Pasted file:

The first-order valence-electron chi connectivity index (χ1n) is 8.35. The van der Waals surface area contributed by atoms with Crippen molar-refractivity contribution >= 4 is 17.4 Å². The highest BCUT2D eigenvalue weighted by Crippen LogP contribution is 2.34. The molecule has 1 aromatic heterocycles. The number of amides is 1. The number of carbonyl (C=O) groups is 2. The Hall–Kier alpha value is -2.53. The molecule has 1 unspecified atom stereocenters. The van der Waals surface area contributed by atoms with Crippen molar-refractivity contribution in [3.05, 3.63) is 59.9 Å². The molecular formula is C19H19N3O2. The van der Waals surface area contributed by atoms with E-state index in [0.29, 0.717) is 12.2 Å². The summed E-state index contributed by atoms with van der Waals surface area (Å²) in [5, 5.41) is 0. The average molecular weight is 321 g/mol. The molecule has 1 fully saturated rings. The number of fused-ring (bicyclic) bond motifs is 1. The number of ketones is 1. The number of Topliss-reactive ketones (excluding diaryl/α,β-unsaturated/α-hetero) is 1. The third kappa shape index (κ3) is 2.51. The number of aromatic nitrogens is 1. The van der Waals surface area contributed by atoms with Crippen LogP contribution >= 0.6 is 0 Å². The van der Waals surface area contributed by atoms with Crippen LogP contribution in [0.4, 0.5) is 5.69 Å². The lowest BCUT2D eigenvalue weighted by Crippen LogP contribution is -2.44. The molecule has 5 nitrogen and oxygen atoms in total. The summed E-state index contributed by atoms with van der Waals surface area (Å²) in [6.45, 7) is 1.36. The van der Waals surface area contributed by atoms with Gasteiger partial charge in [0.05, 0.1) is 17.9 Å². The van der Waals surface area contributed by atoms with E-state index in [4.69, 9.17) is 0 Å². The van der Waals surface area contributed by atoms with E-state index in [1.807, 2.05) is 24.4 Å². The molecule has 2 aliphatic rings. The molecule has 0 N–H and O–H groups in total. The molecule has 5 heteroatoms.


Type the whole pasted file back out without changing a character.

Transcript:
The first-order valence-electron chi connectivity index (χ1n) is 8.35. The van der Waals surface area contributed by atoms with Crippen molar-refractivity contribution >= 4 is 17.4 Å². The highest BCUT2D eigenvalue weighted by Crippen LogP contribution is 2.34. The molecule has 1 aromatic heterocycles. The number of amides is 1. The number of carbonyl (C=O) groups is 2. The Hall–Kier alpha value is -2.53. The molecule has 1 unspecified atom stereocenters. The van der Waals surface area contributed by atoms with Crippen molar-refractivity contribution in [3.05, 3.63) is 59.9 Å². The molecular formula is C19H19N3O2. The van der Waals surface area contributed by atoms with E-state index in [0.29, 0.717) is 12.2 Å². The summed E-state index contributed by atoms with van der Waals surface area (Å²) in [5, 5.41) is 0. The average molecular weight is 321 g/mol. The molecule has 1 fully saturated rings. The number of fused-ring (bicyclic) bond motifs is 1. The number of ketones is 1. The number of Topliss-reactive ketones (excluding diaryl/α,β-unsaturated/α-hetero) is 1. The third kappa shape index (κ3) is 2.51. The number of aromatic nitrogens is 1. The van der Waals surface area contributed by atoms with Crippen LogP contribution >= 0.6 is 0 Å². The van der Waals surface area contributed by atoms with Crippen LogP contribution in [0.4, 0.5) is 5.69 Å². The lowest BCUT2D eigenvalue weighted by Crippen LogP contribution is -2.44. The molecule has 5 nitrogen and oxygen atoms in total. The summed E-state index contributed by atoms with van der Waals surface area (Å²) in [6.45, 7) is 1.36. The van der Waals surface area contributed by atoms with Gasteiger partial charge in [0.05, 0.1) is 17.9 Å². The van der Waals surface area contributed by atoms with E-state index in [4.69, 9.17) is 0 Å². The van der Waals surface area contributed by atoms with E-state index in [1.807, 2.05) is 24.4 Å². The molecule has 2 aliphatic rings. The molecule has 0 N–H and O–H groups in total. The molecule has 5 heteroatoms.